Concerns about food insecurity and food sovereignty are being amplified by COVID-19. 

Access to nutritious food is an essential part of a healthy lifestyle, and an adequate family income is the key element that ensures Saskatchewan residents can obtain appropriate food to meet their dietary needs. Household food insecurity in Saskatchewan is historically an issue of income inequality and poverty, which is exacerbated during the COVID-19 crisis.

Under normal circumstances, food insecurity affects around 13 percent of the SK population.

This means that 13 percent of SK residents do not have have physical and economic access to sufficient, safe, culturally-appropriate and nutritious food to meet their dietary needs for an active and fulfilled life.

The COVID-19 crisis has amplified the deep inequities in our community.

This happens as unemployment levels rise and combine with emerging issues of access to food and increasing demand on community services. Without effective responses to the hardship created by COVID-19, the prevalence of food insecurity in Saskatchewan communities will rise, and health implications of being food-insecure will amplify. 

At the same time, food insecurity does not affect all Saskatchewan residents equally, and there are clear social patterns of vulnerability.

Evidence has shown us that racialized communities are disproportionately affected by food insecurity, as well as lone-parent families, women and children and the elderly. We have seen incredible acts of solidarity, innovation and compassion in the community responses to food insecurity in Saskatchewan. While we must address urgent food insecurity during the COVID-19 crisis, we must consider how we can channel energy to enact long-term systemic change.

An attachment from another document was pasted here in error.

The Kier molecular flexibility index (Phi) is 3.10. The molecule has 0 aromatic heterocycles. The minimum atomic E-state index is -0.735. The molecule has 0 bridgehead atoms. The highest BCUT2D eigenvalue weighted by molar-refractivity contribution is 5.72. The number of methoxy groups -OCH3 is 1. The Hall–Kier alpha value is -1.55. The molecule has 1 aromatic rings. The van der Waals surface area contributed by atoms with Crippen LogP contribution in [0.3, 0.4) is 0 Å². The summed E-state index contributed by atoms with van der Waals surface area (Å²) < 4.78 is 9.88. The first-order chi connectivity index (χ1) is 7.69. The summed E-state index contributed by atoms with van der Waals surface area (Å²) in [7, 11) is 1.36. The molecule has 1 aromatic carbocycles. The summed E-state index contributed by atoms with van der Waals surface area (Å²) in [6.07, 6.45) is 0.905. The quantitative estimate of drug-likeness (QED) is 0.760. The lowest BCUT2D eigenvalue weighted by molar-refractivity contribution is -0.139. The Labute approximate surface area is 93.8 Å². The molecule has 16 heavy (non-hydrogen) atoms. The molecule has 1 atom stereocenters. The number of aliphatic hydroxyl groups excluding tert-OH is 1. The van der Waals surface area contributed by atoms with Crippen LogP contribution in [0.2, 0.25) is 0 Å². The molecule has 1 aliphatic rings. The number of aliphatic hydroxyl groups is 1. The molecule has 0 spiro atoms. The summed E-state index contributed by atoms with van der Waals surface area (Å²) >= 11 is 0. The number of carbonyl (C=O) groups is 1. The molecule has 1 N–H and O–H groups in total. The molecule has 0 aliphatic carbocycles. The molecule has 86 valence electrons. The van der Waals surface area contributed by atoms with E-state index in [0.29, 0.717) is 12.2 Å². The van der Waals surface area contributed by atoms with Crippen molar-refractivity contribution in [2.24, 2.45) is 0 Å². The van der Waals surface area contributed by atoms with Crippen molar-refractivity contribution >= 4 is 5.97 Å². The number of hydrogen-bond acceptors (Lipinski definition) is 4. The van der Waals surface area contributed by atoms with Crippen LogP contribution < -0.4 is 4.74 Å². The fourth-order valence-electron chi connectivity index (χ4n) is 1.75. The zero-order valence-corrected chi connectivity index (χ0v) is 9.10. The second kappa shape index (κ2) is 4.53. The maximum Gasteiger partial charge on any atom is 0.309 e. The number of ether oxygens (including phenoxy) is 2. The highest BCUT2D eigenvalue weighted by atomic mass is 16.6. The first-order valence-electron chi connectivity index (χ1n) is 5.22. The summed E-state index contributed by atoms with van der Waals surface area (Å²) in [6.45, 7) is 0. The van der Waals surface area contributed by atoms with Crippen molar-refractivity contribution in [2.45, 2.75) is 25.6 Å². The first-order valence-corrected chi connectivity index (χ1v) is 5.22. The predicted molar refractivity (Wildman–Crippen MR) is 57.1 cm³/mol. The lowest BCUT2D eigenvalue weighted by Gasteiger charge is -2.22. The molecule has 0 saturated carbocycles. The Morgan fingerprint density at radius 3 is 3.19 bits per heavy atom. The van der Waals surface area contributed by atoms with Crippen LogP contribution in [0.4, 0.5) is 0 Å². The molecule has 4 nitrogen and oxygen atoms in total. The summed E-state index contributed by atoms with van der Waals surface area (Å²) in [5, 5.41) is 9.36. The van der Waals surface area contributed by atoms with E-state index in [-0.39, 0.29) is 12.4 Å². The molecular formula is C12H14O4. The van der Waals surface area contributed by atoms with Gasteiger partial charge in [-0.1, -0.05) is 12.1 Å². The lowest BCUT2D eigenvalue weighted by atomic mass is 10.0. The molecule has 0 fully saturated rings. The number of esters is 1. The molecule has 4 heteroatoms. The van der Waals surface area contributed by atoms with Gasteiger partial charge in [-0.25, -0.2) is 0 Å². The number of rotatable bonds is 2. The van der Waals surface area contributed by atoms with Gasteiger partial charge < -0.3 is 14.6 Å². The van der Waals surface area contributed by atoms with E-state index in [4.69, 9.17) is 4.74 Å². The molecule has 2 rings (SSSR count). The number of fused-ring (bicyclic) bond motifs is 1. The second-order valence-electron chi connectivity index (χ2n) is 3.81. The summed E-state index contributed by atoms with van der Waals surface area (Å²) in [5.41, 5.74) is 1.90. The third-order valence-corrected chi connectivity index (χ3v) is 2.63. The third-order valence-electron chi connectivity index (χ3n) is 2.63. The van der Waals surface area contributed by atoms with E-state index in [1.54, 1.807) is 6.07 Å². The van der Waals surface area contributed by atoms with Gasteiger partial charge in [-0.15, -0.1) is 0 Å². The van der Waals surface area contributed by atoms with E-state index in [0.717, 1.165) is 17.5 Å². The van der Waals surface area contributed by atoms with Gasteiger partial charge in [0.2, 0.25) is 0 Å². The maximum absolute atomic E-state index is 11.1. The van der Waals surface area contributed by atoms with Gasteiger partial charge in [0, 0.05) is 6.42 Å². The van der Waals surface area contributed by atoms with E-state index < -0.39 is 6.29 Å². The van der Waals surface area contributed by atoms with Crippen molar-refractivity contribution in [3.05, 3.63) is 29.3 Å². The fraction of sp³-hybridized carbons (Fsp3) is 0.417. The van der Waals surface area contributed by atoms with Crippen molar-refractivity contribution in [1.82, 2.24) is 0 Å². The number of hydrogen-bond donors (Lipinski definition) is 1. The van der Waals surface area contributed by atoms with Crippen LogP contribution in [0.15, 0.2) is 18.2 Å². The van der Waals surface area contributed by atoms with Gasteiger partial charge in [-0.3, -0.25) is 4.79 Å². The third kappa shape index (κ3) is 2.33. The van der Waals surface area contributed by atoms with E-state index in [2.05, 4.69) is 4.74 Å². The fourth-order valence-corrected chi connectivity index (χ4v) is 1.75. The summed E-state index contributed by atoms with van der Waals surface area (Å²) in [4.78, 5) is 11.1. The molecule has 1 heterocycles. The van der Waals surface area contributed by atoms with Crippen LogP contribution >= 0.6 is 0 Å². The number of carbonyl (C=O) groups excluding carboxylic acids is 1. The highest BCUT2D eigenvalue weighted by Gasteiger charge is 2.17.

We must address the urgent needs during the COVID-19 crisis. At the same time, we must consider: How do we channel energy to enact long-term systemic change?

“Poverty is already a very significant issue in our community and [COVID-19] really brought that to the forefront. It’s exacerbated that problem.”

– Dr. Rachel Engler-Stringer

Learn more

Latest Stats on Food Security

The latest report from PROOF on the status of Canadian food security.

Insights from Thought Leaders

Dr. Rachel Engler Stringer, Associate Professor in the Department of Community Health and Epidemiology at the University of Saskatchewan explores the impacts to community food security during COVID-19 in Saskatchewan. Check out the full video podcast or explore her remarks to individual questions.

Key Insights from the Interview

View a list of key insights from Dr. Engler-Stringer’s interview.

Interview Transcript

Access a shortened version of the interview transcript.

Community Responses

Featured Food Resources

Organizations, researchers and individuals across Saskatchewan, Canada and the world are bringing their voices to the conversation about food during the COVID-19 crisis. From community food security to food systems approaches, immediate actions and long-term solutions, we’ve compiled articles, webinars, policy proposals, commentary and more in our resource library. Below are some of the newest or featured resources exploring food and COVID-19.

Explore more on Food & COVID-19 in the Resource Library